The CLE project (Computer Lab Experience)
Graphic Design Studio
The problem statement will have something to do with the notion that the Information Technology office on campus is dissatisfied with the appearance of its 5 computer labs and the experience a student has while using an IT lab. They feel there may be a problem with how efficiently and clearly information is disseminated. They acknowledge the problem of cheap-looking signs, inconsistent graphics, and some potential confusion among users.
This project is much more than just environmental graphics. That will be one component, but the project is really about enhancing the overall experience of using an IT computer lab on the OSU Stillwater campus - the CLE. Do not limit yourself to graphic design. You are creative problem solvers - you know design - you should make recommendations on any aspect that your team determines can improve the experience.
• Entry/doorway/hallway signage: greetings, schedules, policies, procedures,
• Interior informational signage: printing, logging in/out, policies, procedures,
• Interior educational signage: info about IT, usage tips,
• Room decor and interior design: arrangement, furniture, clocks, bookcases, monitor stations,
• Others? ___________________
At first, it may seem that the market is OSU students. Nope, too broad, not all students use the labs. Okay, how about OSU students who use computer labs? Still too broad. TMs should be very specific. Some students that use the labs use it so often they know everything you need to tell them - they know the hours, where the printers are, how to log out, etc. Your work won't really be speaking to them primarily. The primary target market may be something more like this:
• Primary TM: Infrequent users or first-time visitors to any of 5 IT computer labs at OSU-Stillwater.
These are the people that have a need to learn info about the lab. Digging deeper into this market, we will likely discover that some of them feel threatened or uncomfortable entering a lab for the first time. They know that there are geeks in there who know more than they do (this realization will lead us to add some objectives for the design recommendations and solution - to be friendly, welcoming, and non-threatening). This market might also lead you to minimize technical jargon in the wording of signs - so this group feels comfortable and not alienated.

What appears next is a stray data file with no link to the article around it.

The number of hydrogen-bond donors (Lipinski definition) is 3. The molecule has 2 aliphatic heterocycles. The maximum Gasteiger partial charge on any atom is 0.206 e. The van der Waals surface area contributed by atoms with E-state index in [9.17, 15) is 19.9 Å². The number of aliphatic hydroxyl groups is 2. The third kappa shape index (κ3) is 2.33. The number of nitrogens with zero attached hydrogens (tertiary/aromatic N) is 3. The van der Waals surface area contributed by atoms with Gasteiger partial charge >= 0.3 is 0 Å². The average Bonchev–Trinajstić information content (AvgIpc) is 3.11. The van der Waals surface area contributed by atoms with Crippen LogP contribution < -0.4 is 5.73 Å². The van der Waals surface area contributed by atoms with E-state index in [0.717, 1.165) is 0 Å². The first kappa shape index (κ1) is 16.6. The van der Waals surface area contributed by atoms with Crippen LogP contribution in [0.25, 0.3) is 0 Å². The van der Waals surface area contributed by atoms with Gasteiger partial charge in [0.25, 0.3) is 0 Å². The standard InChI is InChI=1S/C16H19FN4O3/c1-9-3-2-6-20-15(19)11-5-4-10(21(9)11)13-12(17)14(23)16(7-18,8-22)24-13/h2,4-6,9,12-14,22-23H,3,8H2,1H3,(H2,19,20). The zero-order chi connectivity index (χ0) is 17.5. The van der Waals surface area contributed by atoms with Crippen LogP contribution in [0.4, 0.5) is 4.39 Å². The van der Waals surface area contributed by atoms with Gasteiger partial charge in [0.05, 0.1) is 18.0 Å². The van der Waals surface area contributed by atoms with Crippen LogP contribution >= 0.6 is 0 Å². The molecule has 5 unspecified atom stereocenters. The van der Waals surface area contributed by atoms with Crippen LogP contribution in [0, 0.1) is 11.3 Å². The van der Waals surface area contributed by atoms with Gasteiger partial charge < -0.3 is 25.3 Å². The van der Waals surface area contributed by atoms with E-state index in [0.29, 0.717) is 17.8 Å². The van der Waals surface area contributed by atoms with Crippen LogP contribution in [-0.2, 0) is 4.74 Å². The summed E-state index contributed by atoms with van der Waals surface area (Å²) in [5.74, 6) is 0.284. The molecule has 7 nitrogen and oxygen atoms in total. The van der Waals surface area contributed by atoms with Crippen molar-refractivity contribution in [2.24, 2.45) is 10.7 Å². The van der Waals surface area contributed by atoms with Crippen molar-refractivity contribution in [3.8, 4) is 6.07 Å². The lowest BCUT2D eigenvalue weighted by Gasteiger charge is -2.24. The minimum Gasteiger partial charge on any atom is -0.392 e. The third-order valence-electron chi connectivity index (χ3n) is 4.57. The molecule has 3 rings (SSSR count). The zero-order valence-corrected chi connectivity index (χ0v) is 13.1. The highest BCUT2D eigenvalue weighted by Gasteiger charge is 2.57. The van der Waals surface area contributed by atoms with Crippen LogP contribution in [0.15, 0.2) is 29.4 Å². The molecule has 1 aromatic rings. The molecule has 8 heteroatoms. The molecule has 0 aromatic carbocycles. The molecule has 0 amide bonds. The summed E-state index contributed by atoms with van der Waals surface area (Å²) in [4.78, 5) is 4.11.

• Secondary TM: Regular or frequent users of any of 5 IT computer labs at OSU-Stillwater.
This group may not need the entry signage, but they might be the audience for the educational signage and the interior design that impacts and enhances their experience while using a lab.
• Tertiary TM: Faculty, staff, administration.
This group needs to also have their lab experience enhanced and be impressed by the computer labs. Impressing this group may result in increased funding and respect for the IT department. The client would love that. While its only a tertiary market, it could be a valuable one and one that you should still consider.
These target audiences are suggestions - you may deviate from these as you learn more about the problem. I list them to illustrate how specific a TM can be and how your work will need to reach distinctly different groups of people.
• Enable students to feel good about how their technology fee money is being spent, to feel good about selecting OSU as their university, to feel a sense of consideration to their needs and wishes relating to computer use - that OSU cares about their experience while a college student.
• TMs should feel confident,capable, and empowered while in the labs.
• The design recommendations should convey respect for the target users. Minimize blatant cold demands, maximize consideration, education, and feelings. This is about an experience.
• The graphics and interior should convey a sense that the labs are friendly, welcoming, and non-threatening places to do work.
• The solution should look custom-made for OSU and these 5 labs - they shouldn't work as well on any other campus. Consider this - anytime you print something on a letter-size, 8.5 x 11, sheet that it may look like a flyer, often a cheap flyer. You might consider a non-standard size (cutting 8.5 x 11 to an 8.5" square, for example) that will already convey a custom, non clip-art printout. Strive to maintain production specs that will keep costs reasonable.
• Cost effective: reasonable, but appropriate for the project.
• Easy to produce, manufacture, and install.
• There are more, discuss as a team and add to this list.
Some descriptive terms
Labtastic, laborific, labulous, labadocious, labawesome, labsolutely wonderful, labomania, labalicious,